My wife sent me to the supermarket the other day to get some fish for dinner. Approaching the seafood counter, I noticed a gray sign on the Plexiglas. Instead of announcing a sale, it was a cautionary warning from the FDA, advising pregnant and nursing mothers and young children not to eat any swordfish, kingfish, tilefish, and shark because of high methylmercury levels.
The label is in response to a suit filed on January 17 by California attorney general Bill Lockyear. The suit names several grocery stores who, Lockyear says, have failed to post consumer warnings about excessive methlymercury in some of the fish they sell. Until such warnings are posted, Lockyear wants them to stop selling the fish.
As if the threat of bioterrorism wasn’t bad enough, the media and some ecogroups scream of a new toxic disaster every day, be it pesticides, smog, hydrocarbons, MTBE, PCB, DDT, EDB, mercury, acid rain, or selenium.
My toxic-disaster yoda is Dr. Richard Wade, a friend for three decades who has served as the head of public-health agencies in Minnesota and California. He is now a member of the National Academy of Sciences and the Naval Studies Board, and is working on chemical and biological terrorism defense strategies. He is also an environmental-health consultant. I caught up with Dick on a break from his latest mission — to stop the pandemic of Norwalk virus on cruise lines. I said that I had heard less about Norwalk in recent days, so we must be winning. Dick chuckled. He said that thankfully the virus seems short-lived, and might be taking itself out of commission.
Dick understands the present mercury advisory only too well. When he was the director of environmental health for Minnesota, he announced a similar warning about eating perch and pike, based on elevated levels of mercury in samples of fish. All hell broke out. Fish are big business in Minnesota.
Wade explained that while mercury can arise from industrial sources, it is a naturally occurring substance, usually present in very small amounts. When ingested in such small amounts, our body can rid itself of mercury. What seems to have happened in pristine northern Minnesota was that acid rain changed the pH of the water, thus reducing the natural processes for breaking down metallic mercury. Little critters fed on the mercury-enriched sediments, transforming metallic mercury into methylmercury. The big fish ate the little guys, accumulating most of the mercury in their flesh. People found themselves at the top of a mercury-tainted food chain. It was not an enormous amount of mercury, but it did exceed public-health standards for young kids and the unborn, those who are more susceptible to damage from toxic exposures.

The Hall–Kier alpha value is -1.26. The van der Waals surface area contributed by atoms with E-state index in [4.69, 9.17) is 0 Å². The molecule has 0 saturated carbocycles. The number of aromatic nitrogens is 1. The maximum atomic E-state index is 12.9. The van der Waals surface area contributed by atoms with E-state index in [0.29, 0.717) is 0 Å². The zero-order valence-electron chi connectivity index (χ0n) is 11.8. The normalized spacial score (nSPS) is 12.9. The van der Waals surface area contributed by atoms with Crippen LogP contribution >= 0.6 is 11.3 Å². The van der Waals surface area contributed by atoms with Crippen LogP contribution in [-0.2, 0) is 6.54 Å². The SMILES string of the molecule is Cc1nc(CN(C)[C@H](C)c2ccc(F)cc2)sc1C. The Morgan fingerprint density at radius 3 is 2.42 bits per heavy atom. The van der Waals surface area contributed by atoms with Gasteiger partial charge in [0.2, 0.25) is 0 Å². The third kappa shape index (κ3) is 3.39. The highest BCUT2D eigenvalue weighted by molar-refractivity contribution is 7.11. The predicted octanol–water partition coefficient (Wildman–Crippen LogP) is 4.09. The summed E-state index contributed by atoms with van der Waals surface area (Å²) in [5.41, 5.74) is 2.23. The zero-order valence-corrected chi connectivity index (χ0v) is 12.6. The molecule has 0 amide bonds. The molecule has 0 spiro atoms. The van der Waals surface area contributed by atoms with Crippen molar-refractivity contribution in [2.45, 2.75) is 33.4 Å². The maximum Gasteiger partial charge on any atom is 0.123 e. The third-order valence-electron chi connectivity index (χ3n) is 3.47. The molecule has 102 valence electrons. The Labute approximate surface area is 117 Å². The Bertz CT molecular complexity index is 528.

Wade said that mercury, most likely, has always been present in large oceanic predator fish. The warnings come about because “in the last twenty years we have made quantum jumps in detection,” both in the environment, and in humans. Poisoning can be both acute and dramatic, or slow, gradual, and accumulative, and modern technology makes us better able to study chronic poisonings. I understand that one. Growing up on an island in Lake Erie, I ate a lot of fish, which we later learned were laced with mercury. Baldness is a symptom of chronic mercury poisoning, and I have scant few hairs on my head. Is my being follicularly challenged an inheritance, or is it due to eating too many Lake Erie perch?
Dilemmas like this can drive you nuts. Most of us skip the mercury warnings and turn to the sports section of the newspaper. Some, however, become obsessed with the fear of poisons. There has to be some middle ground. So, how do we survive in a world seemingly laced with toxics?
Wade suggests that people develop their own filtering systems. Here are some ways to better evaluate toxic warnings:
1) Each person’s tolerance for toxics is different. Some people are more susceptible than others, especially young children.
2) “Poison is a function of dose.” Acute poisonings like the gas release in Bhopal are rarer these days, but with more sophisticated monitoring, we become more aware of chronic poisoning.
3) Always question the source of a warning. Some media thrive on the disaster of the day. A number of environmental groups are dependent on crises for funding, so they may be crying “Pollution!” when they really mean “Save my salary!”
4) Some quantities of some substances — parts per million or even parts per billion — can cause delayed reactions, especially if the toxics do not rapidly biodegrade. Remember that DDT did not kill predator birds, but caused thinning of their eggshells, which meant that incubating birds crushed the shells of their young.
I asked Wade if he ate fish. “Not large pelagic ones like shark or swordfish,” he said. “Small ones, like rock cod and salmon, sure. In moderation.”
Sportsmen should be more aware of toxic chemicals than most. Fish and game regulations usually include several pages of public-health warnings. California duck hunters are warned about elevated selenium in ducks in Merced County and diving ducks in San Francisco Bay. Michigan’s Department of Natural Resources has produced a special fish-consumption advisory. It urges people to “choose fish that don’t eat other fish,” like small panfish and trout, and avoid eating walleyes, northern pike, muskellunge, bass, and lake trout, which “tend to have more chemicals.” If you really want to worry, the EPA has a list of fish advisories for the nation.
Wade quoted the late humanitarian microbiologist Rene DuBos: “Health is the ability to adapt to a changing environment.” Make your choices about what you eat wisely and get on with it. The fear of what you may eat might be worse than what you do eat.
— James Swan is a contributing editor of ESPNOutdoors.com.